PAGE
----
8. Andrew from Vista Financial

    New 55+ Retail QROPS Super (soon) - UK Pension Transfers

    Hello These two statements aren't quite correct there is quite a bit more too it than this and so to provide advice to you on a transfer plan as Marisa mentions would require us to consult with you in detail. Some general info though, the bring forward rule allows up to $300,000 to be contributed in a 3 year period and after that the $300,000 amount starts again (if under age 65). After six months tax is not payable on the whole transfer amount only the applicable fund earnings (growth amount) and yes there may be an opportunity to pay the tax on the growth at a concessional rate of 15%. You also mention you intend to create a QROPS do you mean via a Self-Managed Super Fund? These vehicles do very much have a place in Australia and setting one up for purposes of creating a QROPS could be a driver however there is certainly a lot to them and they should not be set up without fully understanding what is takes to run one and what involvement there will be by a person as a Trustee on an ongoing basis. The alternative for UK pension transfers to a SMSF is the retail QROPS as mentioned in this post however there are going to be of course pros and cons for each solution based on an individuals personal circumstances. Happy to discuss in more detail when you get to Oz :) Regards Andy
  9. Andrew from Vista Financial

    Investing money back in the UK

    Hi Yes that would seem to be an issue as a non UK resident. There are potentially options by investing in sterling investments from the Australian end however these tend to be via Platforms and the ones that I am aware of have minimum investment size criteria so I think it would also depend on what amounts you are thinking of. Regards Andy
  10. Andrew from Vista Financial

    Catch Up Super Contributions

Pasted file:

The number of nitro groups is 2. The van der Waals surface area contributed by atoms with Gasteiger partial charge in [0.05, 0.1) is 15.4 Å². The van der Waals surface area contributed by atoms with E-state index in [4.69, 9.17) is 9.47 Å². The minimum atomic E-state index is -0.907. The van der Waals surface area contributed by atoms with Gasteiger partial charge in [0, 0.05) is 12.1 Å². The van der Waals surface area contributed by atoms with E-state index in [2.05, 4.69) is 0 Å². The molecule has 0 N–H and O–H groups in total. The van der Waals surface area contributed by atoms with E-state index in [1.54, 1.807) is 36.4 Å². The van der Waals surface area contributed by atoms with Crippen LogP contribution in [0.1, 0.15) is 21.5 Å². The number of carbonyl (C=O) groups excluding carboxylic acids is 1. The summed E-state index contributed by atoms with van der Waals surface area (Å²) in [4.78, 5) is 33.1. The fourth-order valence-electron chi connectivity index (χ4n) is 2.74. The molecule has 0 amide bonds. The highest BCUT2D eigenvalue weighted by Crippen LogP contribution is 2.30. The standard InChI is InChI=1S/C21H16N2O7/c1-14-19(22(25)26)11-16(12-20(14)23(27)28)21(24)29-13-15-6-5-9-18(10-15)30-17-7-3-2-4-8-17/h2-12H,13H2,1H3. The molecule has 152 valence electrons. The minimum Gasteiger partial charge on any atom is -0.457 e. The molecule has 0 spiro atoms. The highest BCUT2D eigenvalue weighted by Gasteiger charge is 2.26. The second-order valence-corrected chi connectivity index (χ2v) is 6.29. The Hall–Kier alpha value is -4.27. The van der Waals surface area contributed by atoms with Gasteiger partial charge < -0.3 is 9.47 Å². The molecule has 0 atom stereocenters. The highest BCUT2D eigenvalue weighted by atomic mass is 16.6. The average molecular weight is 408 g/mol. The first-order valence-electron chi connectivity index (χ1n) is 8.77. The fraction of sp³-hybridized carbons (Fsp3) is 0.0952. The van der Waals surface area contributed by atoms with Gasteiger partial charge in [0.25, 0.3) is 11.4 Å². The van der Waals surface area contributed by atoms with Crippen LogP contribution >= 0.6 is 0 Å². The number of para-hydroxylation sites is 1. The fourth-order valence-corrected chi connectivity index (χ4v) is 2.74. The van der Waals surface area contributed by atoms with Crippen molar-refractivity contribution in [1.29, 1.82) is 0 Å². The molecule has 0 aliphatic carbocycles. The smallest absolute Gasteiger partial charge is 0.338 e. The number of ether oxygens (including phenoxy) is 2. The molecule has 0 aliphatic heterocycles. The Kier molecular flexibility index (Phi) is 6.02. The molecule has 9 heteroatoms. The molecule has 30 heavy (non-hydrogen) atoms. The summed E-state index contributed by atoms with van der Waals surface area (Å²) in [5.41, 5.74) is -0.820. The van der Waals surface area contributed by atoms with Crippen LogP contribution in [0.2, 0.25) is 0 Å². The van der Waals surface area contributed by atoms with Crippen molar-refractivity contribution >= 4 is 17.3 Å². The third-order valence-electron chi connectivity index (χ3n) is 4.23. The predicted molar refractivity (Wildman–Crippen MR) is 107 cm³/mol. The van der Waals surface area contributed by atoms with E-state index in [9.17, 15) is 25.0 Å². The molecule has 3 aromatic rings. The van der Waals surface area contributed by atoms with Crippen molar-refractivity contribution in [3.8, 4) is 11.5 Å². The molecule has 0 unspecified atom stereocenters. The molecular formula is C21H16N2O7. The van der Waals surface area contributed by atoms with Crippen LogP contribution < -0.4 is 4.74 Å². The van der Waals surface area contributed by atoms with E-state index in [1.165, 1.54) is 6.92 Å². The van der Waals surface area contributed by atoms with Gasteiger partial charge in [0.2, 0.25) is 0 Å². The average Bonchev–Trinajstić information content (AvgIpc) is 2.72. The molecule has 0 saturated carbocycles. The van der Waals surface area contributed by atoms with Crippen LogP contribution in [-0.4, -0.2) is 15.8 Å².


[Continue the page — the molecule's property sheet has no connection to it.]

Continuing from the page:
Did you know that people can now carry forward unused concessional contributions to Super (these contributions are contributions such as employer contributions, salary sacrifice and tax deductible contributions). This could present some very good retirement (wealth) and tax planning opportunities going forward. Here is some more information on it: Carry-forward concessional contributions One of an extensive range of superannuation reforms the Federal Government announced in its 2016 Budget relates to the opportunity for eligible people to carry forward the unused portion of their concessional contribution cap. Now legislated, this initiative commenced from 1 July 2018. What is a concessional contribution? Concessional contributions comprise of: · Contributions made by an employer on behalf of their employees to fulfil their Superannuation Guarantee obligations, · Contributions made under an effective salary sacrifice agreement between an employee and their employer, · Other discretionary contributions made by an employer. · Personal contributions made by an individual where a personal tax deduction is to be claimed, and · Contributions made by third parties, such as contributions made by a parent for their adult children. · Concessional contributions can be made for or on behalf of a person under age 65 regardless of whether they work or not. Concessional contribution cap From 1 July 2017, the maximum concessional contributions that could be made to superannuation in any one financial year was limited to a maximum of $25,000. This is referred to as the concessional contribution cap. Th cap will increase in the future in line with movements in Average Weekly Ordinary Time Earnings, in increments of $2,500. This means, it may be some year before the concessional contribution cap is increased to $27,500. Total Superannuation Balance To be eligible to carry forward the unused portion of the concessional contribution cap, a person must have a total superannuation balance of less than $500,000. The total superannuation balance is the total of all the money a person has in the superannuation system as at the previous 30 June. When calculating the total superannuation balance all amounts held in superannuation accumulation accounts, the balance of any accounts paying a pension, and amounts being transferred between superannuation, are included. For example, a person with $200,000 is a superannuation accumulation account and a pension account balance of $250,000, as at the previous 30 June, will have a total superannuation balance of $450,000. How the carry-forward opportunity works Any unused concessional contribution cap that accrues from 1 July 2018 may be carried forward for a period of up to five years. If the concessional contribution cap was not fully utilised in any financial year before 1 July 2018, the unused portion cannot be carried forward. Example Elaine has a total superannuation balance of less than $500,000 as at 30 June 2018. Her employer makes concessional contributions of $8,000 in the 2018-19 financial year. She also makes a personal tax deductible contribution of $2,000, bringing her concessional contributions for the year to $10,000. Elaine’s unused concessional contribution cap is $15,000 (i.e. $25,000, less $10,000). She can carry the unused portion of her concessional contribution cap forward for up to 5 years. This means that in 2019-20, the maximum amount of concessional contributions that could be made, provided her total superannuation balance as at 30 June 2019 was less than $500,000 is $40,000 (the standard $25,000 concessional contribution cap, plus $15,000 carried forward from 2018-19). The following table illustrates the application of the carry-forward opportunity: 2018-19 2019-20 2020-21 2021-22 2022-23 2023-24 2024-25 CC Cap* $25,000 $25,000 $25,000 $25,000 $25,000 $25,000 $25,000 CCs Made $10,000 $10,000 $0 $35,000 $25,000 $25,000 $28,000 Unused cap $15,000 $15,000 $25,000 $0 $0 $0 $0 C/F applied N/A $0 $0 $10,000 $0 $0 $3,000 Unused C/F $15,000 $30,000 $55,000 $45,000 $45,000 $45,000 $37,000** * Indexation of the concessional contribution cap has been ignored ** Remaining unused cap from 2018-19 of $5,000 has dropped off – 5 years have elapsed.